“From Swing Low to Strange Fruit” brings African-American musical traditions to Juneteenth
the tenth of June mark the day that Major General Gordon Granger told the slaves in Texas that they were free. Since then, June 19 has been one of the most common dates used to commemorate emancipation, and has been recently made a federal holiday. Pitt joined in the celebration with events such as “From Swing Low to Strange Fruit: The Sounds of Liberation”.
the Office of Equity, Diversity and Inclusion presented “From Swing Low to Strange Fruit” last Friday. He showcased many local artists, including teachers from Pitt, as a way to show the importance of music throughout the African American community as part of a Juneteenth celebration.
James Johnson Jr. and Aaron Johnson, both members of the Jazz Studies department, hosted the event. They presented recordings from various local groups while demonstrating how music was used in slave communities, such as the use of drums as a means of communication.
Paula Davis, Associate Vice Chancellor for Diversity, Equity and Inclusion in Health Sciences, helped organize the event and said recognition of Juneteenth was important due to the double meaning of opportunity.
“It’s important because of what he stands for,” Davis said. “When you think that there were two more years that people were enslaved before they knew they were free and recognized as free. The solemnity of this in addition to the celebration of freedom and emancipation.
The event, which can be viewed on the office website YouTube page, was set up by the Juneteenth planning committee. The office coordinated the committee, with help from the Pitt Library system, Alumni Association, Equipoise, Student Affairs, and the Diversity Health Sciences Office.
Ron Idoko, OEDI’s Diversity and Multicultural Program Manager, said the committee wanted Juneteenth to be an opportunity for a conversation about empowerment.
“We talked about Juneteenth as an opportunity for everyone to actively come together to talk about the liberation,” Idoko said. “How can we continue to keep the promise of equality? How do we continue to keep the promise of freedom and the importance of celebrating it? ”
Featured artists included African percussion group ABAFASI, Some of God’s Children Gospel Choir, The Heritage Gospel Chorale of Pittsburgh, James C. Martin, Nicole Mitchell and Coco Elysses, Sam Nelson and Friends and BrothaMans. Pitt’s professors also performed, including Kathy Humphrey, Senior Vice Chancellor for Engagement, and Dawn Lundy Martin, Director of the Center for African American Poetry and Poetics.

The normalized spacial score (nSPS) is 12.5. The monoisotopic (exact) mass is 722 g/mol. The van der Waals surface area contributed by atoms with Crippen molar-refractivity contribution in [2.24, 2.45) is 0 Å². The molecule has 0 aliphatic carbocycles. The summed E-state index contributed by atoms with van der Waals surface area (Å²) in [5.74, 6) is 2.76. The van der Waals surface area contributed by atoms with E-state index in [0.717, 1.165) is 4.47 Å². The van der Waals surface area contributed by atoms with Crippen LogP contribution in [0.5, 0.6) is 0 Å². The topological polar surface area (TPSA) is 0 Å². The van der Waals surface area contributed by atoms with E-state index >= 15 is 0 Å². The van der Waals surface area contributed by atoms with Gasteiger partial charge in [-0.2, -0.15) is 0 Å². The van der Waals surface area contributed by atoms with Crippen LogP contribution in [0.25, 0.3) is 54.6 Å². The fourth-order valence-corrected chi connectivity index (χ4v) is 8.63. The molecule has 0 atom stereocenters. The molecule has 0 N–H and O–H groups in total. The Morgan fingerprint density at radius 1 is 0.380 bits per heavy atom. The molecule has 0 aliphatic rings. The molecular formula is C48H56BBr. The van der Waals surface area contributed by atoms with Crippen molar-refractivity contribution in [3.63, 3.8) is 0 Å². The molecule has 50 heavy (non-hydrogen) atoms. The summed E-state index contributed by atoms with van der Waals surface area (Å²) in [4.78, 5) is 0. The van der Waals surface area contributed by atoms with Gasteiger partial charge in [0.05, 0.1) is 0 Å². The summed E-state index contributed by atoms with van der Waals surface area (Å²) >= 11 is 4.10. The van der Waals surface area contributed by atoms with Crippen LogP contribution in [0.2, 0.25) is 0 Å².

In between each performance, the hosts gave a brief historical anecdote to explain how the performance related to the African American experience, such as how slaves used drums to communicate through the plantations or how R&B music captured the experience. Afro-American.
Some performances, like the ABAFASI sets that opened and closed the events, were recorded live and outdoors, while others were clips of Zoom performances edited together.
Davis helped tap some of the performances and said she appreciated the support of the Pittsburgh community in making it a reality.
“These are all local artists, local artists, who gave of their time, talents and efforts,” said Davis, “and I think that speaks to the relationship the University has with the community. “
Uchenna Mbawuike, a research specialist at the School of Nursing who attended the event, said she liked the way the event combined history and performance.
“They did a really good job of tying the story of Juneteenth together with great musical and artistic performances,” Mbawuike said. “It was engaging without you without it being a live performance.”
Mbawuike said she especially enjoyed seeing younger performers celebrating Juneteenth and having fun singing.
“With the youth performances, there are just all kinds of black kids that you know, mixed and dark skinned, light skinned, just celebrating,” Mbawuike said. “It’s been a tough few years, so just seeing the young people celebrate Juneteenth, and the way they expressed it through their art was truly heartwarming.”
This was Pitt’s second June 15 celebration, and Davis said there are plans to hold another next year.
“I’m sure we’ll do it again next year, whether we’re virtual or face-to-face,” Davis said. “Being in person gives us the opportunity to fellowship together, and that’s a wonderful thing. But being virtual, we had over 300 people today.
Idoko said that bringing history to light with events like this is important because it allows us to grow as a company.
“When we think about some of the challenges we see in society, one thing we shouldn’t shy away from is wanting to understand our story, no matter how difficult it may be,” Idoko said. “Because understanding our history is the foundation for collective growth. “